Working as a Nanny in Russia

Author: Dimitry Paranyushkin (on 11 Jan 2010)
Whilst not necessarily recognised as a teaching position, there is nevertheless no shortage of demand for native English-speaking nannies, so the profession is worthy of inclusion here.

The other reason it's worthy of inclusion is the money! The packages vary dramatically, largely according to how much money the parents have, but any way you look at it, the moulah rocks by teaching standards.

Photo by Sasha Reshetilov

Photo by Sasha Reshetilov

Susan, a New Zealander, has been nannying here for a year. She's based a little way out of Moscow in "Millionaire's Row" (Rublyovsky Shosse). She looks after an 8yo boy, taking him to school Wed-Fri (30 mins), picking him up again and spending perhaps 2 hours with him, and spending both weekend days with him. She then goes home to a provided, modern apartment, has Monday and Tuesday off, and earns US$4000 per month.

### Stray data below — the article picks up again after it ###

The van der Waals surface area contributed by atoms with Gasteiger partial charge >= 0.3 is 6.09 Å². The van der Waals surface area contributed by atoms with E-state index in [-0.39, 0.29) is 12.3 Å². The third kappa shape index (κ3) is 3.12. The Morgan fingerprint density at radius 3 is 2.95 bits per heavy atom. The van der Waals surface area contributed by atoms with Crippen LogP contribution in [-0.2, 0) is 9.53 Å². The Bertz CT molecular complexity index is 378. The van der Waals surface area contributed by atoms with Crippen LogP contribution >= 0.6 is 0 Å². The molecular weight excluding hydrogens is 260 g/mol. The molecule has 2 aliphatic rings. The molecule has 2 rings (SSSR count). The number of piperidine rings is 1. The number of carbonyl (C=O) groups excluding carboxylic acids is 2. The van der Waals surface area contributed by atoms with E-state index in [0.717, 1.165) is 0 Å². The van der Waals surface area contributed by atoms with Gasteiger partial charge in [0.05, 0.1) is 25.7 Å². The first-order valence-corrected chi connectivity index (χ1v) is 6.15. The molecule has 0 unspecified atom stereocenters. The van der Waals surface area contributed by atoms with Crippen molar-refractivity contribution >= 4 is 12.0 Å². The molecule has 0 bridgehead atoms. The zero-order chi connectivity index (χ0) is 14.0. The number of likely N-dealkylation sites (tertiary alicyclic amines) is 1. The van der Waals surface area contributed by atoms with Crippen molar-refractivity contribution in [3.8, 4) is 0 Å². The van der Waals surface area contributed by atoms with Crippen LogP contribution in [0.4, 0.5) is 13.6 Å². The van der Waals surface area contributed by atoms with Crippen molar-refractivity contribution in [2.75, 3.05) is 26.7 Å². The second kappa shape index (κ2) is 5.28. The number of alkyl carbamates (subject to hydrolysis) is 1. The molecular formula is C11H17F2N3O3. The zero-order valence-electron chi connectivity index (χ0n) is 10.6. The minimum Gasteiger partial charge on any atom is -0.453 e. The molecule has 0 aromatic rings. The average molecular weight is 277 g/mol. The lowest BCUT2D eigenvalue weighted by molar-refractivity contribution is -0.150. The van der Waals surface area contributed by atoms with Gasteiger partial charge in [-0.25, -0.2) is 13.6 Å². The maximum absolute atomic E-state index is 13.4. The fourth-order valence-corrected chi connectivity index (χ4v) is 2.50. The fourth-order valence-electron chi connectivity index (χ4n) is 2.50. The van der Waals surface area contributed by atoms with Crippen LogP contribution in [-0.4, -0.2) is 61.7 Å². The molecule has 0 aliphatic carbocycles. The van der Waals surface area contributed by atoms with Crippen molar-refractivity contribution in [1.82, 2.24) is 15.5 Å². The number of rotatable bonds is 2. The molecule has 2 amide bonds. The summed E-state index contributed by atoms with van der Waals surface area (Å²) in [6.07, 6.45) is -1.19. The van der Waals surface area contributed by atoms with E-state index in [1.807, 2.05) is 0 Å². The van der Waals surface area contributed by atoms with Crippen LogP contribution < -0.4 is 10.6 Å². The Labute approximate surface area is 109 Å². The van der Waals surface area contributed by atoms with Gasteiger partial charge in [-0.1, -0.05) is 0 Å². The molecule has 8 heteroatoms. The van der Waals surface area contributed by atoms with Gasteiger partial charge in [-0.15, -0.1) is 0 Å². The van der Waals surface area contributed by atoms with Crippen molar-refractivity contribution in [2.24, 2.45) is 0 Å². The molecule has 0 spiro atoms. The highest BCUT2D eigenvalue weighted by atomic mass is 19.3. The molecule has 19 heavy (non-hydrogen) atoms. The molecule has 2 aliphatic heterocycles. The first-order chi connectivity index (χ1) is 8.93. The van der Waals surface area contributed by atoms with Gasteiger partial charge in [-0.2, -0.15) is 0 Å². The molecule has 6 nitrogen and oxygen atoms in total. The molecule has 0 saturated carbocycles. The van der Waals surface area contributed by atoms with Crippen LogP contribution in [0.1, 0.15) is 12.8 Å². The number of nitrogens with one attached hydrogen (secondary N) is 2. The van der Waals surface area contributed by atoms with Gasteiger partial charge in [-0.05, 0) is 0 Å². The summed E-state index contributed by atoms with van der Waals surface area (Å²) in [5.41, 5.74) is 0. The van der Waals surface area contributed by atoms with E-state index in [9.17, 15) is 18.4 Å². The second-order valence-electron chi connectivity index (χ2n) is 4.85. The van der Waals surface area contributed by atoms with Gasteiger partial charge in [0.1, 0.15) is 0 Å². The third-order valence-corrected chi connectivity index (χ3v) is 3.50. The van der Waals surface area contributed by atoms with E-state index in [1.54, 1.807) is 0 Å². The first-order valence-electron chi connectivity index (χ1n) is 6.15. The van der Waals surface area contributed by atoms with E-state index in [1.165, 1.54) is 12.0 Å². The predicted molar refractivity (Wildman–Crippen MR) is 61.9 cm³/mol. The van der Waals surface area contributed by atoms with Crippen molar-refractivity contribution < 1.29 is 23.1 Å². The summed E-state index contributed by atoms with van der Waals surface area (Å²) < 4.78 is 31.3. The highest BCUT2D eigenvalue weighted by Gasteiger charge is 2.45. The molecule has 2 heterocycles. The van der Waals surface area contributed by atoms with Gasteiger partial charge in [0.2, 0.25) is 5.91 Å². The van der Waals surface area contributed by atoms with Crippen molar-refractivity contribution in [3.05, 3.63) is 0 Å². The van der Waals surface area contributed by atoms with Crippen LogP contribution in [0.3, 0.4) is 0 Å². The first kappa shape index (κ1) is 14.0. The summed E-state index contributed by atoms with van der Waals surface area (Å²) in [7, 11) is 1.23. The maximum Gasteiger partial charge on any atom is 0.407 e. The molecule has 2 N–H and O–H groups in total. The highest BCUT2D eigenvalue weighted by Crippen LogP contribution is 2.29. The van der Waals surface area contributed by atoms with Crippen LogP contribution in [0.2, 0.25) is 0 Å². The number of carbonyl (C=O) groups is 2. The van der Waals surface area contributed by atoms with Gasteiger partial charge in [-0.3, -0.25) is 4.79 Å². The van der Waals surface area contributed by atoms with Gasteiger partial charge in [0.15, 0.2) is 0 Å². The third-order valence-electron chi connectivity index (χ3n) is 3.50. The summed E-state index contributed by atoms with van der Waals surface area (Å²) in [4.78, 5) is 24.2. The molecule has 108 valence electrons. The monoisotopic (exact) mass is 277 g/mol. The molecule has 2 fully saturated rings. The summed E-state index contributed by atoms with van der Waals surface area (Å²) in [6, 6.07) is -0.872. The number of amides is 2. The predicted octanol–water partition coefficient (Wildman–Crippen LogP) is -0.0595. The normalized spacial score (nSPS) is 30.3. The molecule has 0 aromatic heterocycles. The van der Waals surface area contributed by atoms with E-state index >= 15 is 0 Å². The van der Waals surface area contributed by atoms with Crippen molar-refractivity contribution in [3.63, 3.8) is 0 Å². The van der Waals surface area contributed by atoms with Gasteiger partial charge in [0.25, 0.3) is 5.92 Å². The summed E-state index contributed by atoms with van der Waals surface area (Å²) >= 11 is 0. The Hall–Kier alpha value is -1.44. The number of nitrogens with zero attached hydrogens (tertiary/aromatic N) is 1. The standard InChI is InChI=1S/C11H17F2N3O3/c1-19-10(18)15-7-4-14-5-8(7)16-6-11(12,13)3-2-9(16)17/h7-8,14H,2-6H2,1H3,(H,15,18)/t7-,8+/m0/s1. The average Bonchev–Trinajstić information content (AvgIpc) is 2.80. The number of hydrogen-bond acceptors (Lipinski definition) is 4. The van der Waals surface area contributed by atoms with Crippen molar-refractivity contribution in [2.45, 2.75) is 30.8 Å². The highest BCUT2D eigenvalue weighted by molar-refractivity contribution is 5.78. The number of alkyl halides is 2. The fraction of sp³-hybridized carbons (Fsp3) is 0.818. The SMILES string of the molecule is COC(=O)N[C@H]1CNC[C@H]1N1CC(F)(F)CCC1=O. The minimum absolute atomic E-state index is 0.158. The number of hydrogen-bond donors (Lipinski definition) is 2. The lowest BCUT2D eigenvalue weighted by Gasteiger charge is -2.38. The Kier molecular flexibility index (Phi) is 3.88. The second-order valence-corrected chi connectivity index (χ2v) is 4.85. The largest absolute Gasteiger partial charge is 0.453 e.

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For guys: don't be put off by the association with only women doing this kind of work. Men are definitely in demand. Known as "Mannies" or "Hairy Poppins", many families are specifically looking for men to spend time with and teach their children, as households often lack a male role-model due to a divorce, or merely that the father is away on business a lot.

Agencies like Ms Poppins or Angelika can find a placement for you and arrange all the necessary paperwork. You won't find a lot of information on their website unless you're a Russian speaker, but an email of enquiry should bring a response, as they always seem to be advertising. Like school teaching, this kind of work is not everyone's cup of tea, and references are required. Qualifications are not, and the rewards (though not everyone might be as lucky as Susan) can be exceptional. You may even get to go on paid vacations with the family you work for. A villa in Spain, a country house in England...

Useful Contacts

Ms Poppins
Angelika (email)


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